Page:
A Warehouse District valuables box filled with art: Cool unit style
February 17, 2016 - accent chair
Lauren Lagarde loves her 600-square-foot Warehouse District section so most that she doesn’t devise on relocating out until she’s prepared to take a jump into home ownership. She’s lived there for some-more than dual years. “This is a ideal space for someone who is singular and doesn’t have a large dog or a kid,” she said.
Lagarde, who owns a open family firm, creates do with a apartment’s miss of storage by renting a storage section for equipment that don’t fit in her vital space and family heirlooms that don’t compare her stream style. Small, bland equipment are dark in plain sight. Decorative boxes nestled underneath chairs and a coffee list censor DVDs, a smoke-stack of thank-you cards and other confusion culprits.
The scarcely floor-to-ceiling windows, that open onto a balcony, are her favorite underline in a apartment. “The light is only so good all a time. It only creates me happy to have a windows open,” she said.
High ceilings assistance emanate an apparition of a incomparable space, and Lagarde plays adult a tallness even some-more with floor-grazing fate hung above a window frame. “It only brings a eye adult and creates a room feel taller,” she said. Her mom done a covers with fabric from Hancock Fabrics.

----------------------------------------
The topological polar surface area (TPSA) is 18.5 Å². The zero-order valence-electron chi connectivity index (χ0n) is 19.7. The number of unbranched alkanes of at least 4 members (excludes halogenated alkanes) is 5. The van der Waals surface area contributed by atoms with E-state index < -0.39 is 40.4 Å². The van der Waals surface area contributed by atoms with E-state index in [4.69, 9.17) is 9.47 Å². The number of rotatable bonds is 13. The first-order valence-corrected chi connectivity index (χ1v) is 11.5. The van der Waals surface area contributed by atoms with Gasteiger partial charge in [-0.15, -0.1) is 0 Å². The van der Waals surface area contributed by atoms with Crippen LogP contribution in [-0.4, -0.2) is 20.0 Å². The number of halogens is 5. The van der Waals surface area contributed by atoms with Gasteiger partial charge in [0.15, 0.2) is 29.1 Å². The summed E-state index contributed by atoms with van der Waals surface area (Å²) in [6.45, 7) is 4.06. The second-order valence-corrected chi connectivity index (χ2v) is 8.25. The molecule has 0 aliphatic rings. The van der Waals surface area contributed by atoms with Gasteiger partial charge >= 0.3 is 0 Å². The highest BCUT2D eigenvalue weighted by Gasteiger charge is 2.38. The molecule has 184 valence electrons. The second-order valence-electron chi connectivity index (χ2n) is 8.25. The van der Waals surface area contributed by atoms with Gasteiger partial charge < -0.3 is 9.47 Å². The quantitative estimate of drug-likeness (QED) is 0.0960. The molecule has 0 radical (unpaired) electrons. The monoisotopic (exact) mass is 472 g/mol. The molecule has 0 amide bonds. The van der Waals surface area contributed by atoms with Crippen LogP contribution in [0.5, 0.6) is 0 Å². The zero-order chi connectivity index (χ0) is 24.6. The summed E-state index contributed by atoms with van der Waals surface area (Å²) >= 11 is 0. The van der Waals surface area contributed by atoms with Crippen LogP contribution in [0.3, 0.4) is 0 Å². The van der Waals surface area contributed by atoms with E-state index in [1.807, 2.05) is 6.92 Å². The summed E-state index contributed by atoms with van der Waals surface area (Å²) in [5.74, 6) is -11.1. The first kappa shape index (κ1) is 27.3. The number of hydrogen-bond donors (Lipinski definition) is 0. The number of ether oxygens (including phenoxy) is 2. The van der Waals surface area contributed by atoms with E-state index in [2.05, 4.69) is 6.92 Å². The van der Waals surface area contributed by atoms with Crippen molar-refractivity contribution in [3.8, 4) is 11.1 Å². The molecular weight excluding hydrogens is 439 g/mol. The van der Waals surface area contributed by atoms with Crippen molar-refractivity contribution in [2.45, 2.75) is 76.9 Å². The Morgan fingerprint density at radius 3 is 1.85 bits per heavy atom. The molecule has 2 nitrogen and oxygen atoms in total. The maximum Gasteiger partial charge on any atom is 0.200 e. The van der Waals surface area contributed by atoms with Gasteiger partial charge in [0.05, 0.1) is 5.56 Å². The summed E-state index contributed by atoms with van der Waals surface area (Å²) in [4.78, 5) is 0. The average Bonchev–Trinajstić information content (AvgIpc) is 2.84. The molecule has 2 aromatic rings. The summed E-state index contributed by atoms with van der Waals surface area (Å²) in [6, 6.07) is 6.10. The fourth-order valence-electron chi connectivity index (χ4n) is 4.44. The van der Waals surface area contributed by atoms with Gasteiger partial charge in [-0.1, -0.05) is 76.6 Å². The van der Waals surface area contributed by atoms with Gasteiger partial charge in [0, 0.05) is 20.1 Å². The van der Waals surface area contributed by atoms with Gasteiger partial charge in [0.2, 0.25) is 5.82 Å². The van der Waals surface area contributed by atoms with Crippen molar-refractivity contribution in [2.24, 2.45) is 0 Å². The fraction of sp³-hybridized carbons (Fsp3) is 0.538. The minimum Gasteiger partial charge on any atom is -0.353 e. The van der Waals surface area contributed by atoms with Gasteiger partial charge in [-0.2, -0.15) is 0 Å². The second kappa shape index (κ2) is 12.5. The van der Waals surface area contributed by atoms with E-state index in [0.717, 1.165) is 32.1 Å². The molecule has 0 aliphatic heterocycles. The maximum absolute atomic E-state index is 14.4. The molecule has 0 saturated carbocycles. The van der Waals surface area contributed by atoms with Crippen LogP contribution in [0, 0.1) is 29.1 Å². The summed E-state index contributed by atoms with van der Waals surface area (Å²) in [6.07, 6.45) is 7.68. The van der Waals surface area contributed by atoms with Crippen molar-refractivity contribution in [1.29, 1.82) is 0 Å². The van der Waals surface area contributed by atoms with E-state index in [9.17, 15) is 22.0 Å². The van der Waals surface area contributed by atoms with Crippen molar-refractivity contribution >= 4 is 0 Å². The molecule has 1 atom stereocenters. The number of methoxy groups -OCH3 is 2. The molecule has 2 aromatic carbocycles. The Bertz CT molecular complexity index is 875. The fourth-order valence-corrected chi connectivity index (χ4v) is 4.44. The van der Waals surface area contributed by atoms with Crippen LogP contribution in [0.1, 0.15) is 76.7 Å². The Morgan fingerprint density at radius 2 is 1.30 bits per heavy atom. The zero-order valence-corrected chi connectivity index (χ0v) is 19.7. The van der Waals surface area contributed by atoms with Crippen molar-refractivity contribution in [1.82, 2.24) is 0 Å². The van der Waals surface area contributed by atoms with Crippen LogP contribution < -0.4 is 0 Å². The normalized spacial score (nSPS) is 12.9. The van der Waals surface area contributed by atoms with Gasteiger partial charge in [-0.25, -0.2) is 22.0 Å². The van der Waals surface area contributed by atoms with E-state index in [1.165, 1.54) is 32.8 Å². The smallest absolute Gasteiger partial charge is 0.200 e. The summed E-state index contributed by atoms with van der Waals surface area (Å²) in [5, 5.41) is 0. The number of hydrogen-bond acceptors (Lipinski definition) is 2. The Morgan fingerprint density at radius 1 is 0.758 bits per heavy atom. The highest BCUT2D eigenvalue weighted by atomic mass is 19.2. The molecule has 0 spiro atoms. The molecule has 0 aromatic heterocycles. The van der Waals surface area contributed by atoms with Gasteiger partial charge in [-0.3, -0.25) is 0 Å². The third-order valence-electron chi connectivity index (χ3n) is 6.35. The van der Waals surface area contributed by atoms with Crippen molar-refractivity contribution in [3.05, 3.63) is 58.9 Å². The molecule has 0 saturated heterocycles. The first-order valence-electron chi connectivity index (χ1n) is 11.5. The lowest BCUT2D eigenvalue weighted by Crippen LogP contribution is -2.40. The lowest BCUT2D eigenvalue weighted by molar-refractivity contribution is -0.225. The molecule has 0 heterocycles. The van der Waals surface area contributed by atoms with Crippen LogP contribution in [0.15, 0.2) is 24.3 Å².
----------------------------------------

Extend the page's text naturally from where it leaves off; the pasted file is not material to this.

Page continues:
When she changed in, a walls were already embellished Bunny Grey by Benjamin Moore, a ideal backdrop for Lagarde’s flourishing art collection, that ranges from a Chinese watercolor portrayal found during an estate sale to strange works by Michalopoulos and Hunt Slonem.
A gray Ashley Furniture cot is towering by Lagarde’s some-more costly accent chairs, such as a $20 estate sale chair she had lonesome with a wealthy burgundy Greek pivotal Robert Allen fabric with spike conduct studs.
Lagarde treats her seat like a habit wardrobe, constantly rearranging and swapping out pieces, a pretence she picked adult from her mom. “I don’t unequivocally keep things a same…I am trustworthy to some of a things in a apartment, though I’m not fearful to buy a lamp, have it for a year and try to sell it or give it away,” she said. “I wish things to feel uninformed and new.”